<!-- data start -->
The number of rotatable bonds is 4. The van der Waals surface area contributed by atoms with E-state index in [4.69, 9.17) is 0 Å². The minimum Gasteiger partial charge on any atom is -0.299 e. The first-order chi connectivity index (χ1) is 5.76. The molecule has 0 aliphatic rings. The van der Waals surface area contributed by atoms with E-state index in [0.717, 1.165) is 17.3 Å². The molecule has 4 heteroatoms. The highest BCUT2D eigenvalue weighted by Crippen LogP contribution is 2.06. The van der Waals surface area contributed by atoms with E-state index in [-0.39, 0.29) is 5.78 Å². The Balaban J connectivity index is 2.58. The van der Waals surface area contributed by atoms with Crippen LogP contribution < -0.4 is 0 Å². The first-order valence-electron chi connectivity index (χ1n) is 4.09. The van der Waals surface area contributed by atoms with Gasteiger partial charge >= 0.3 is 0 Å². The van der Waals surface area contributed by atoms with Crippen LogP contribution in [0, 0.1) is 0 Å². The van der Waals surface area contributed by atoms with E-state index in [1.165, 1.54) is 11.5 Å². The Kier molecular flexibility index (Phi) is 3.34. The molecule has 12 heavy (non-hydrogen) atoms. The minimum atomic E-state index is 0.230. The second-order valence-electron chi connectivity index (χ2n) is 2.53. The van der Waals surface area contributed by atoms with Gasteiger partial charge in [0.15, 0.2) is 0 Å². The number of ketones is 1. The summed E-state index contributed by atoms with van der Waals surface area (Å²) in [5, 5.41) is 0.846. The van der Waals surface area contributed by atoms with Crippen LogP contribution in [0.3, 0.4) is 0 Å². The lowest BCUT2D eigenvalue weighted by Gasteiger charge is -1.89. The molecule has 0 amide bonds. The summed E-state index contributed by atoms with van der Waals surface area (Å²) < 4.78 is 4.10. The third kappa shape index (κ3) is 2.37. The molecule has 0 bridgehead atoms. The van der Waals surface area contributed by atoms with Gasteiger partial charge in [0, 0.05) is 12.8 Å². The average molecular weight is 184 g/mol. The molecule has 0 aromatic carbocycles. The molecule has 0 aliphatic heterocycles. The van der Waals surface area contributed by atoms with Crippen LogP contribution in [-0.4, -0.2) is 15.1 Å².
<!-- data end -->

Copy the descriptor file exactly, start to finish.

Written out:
The number of rotatable bonds is 4. The van der Waals surface area contributed by atoms with E-state index in [4.69, 9.17) is 0 Å². The minimum Gasteiger partial charge on any atom is -0.299 e. The first-order chi connectivity index (χ1) is 5.76. The molecule has 0 aliphatic rings. The van der Waals surface area contributed by atoms with E-state index in [0.717, 1.165) is 17.3 Å². The molecule has 4 heteroatoms. The highest BCUT2D eigenvalue weighted by Crippen LogP contribution is 2.06. The van der Waals surface area contributed by atoms with E-state index in [-0.39, 0.29) is 5.78 Å². The Balaban J connectivity index is 2.58. The van der Waals surface area contributed by atoms with Crippen LogP contribution < -0.4 is 0 Å². The first-order valence-electron chi connectivity index (χ1n) is 4.09. The van der Waals surface area contributed by atoms with Gasteiger partial charge >= 0.3 is 0 Å². The van der Waals surface area contributed by atoms with Crippen LogP contribution in [0, 0.1) is 0 Å². The van der Waals surface area contributed by atoms with E-state index in [1.165, 1.54) is 11.5 Å². The Kier molecular flexibility index (Phi) is 3.34. The molecule has 12 heavy (non-hydrogen) atoms. The minimum atomic E-state index is 0.230. The second-order valence-electron chi connectivity index (χ2n) is 2.53. The van der Waals surface area contributed by atoms with Gasteiger partial charge in [0.15, 0.2) is 0 Å². The number of ketones is 1. The summed E-state index contributed by atoms with van der Waals surface area (Å²) in [5, 5.41) is 0.846. The van der Waals surface area contributed by atoms with Crippen LogP contribution in [0.3, 0.4) is 0 Å². The lowest BCUT2D eigenvalue weighted by Gasteiger charge is -1.89. The molecule has 0 amide bonds. The summed E-state index contributed by atoms with van der Waals surface area (Å²) < 4.78 is 4.10. The third kappa shape index (κ3) is 2.37. The molecule has 0 bridgehead atoms. The van der Waals surface area contributed by atoms with Gasteiger partial charge in [0, 0.05) is 12.8 Å². The average molecular weight is 184 g/mol. The molecule has 0 aromatic carbocycles. The molecule has 0 aliphatic heterocycles. The van der Waals surface area contributed by atoms with Crippen LogP contribution in [-0.4, -0.2) is 15.1 Å².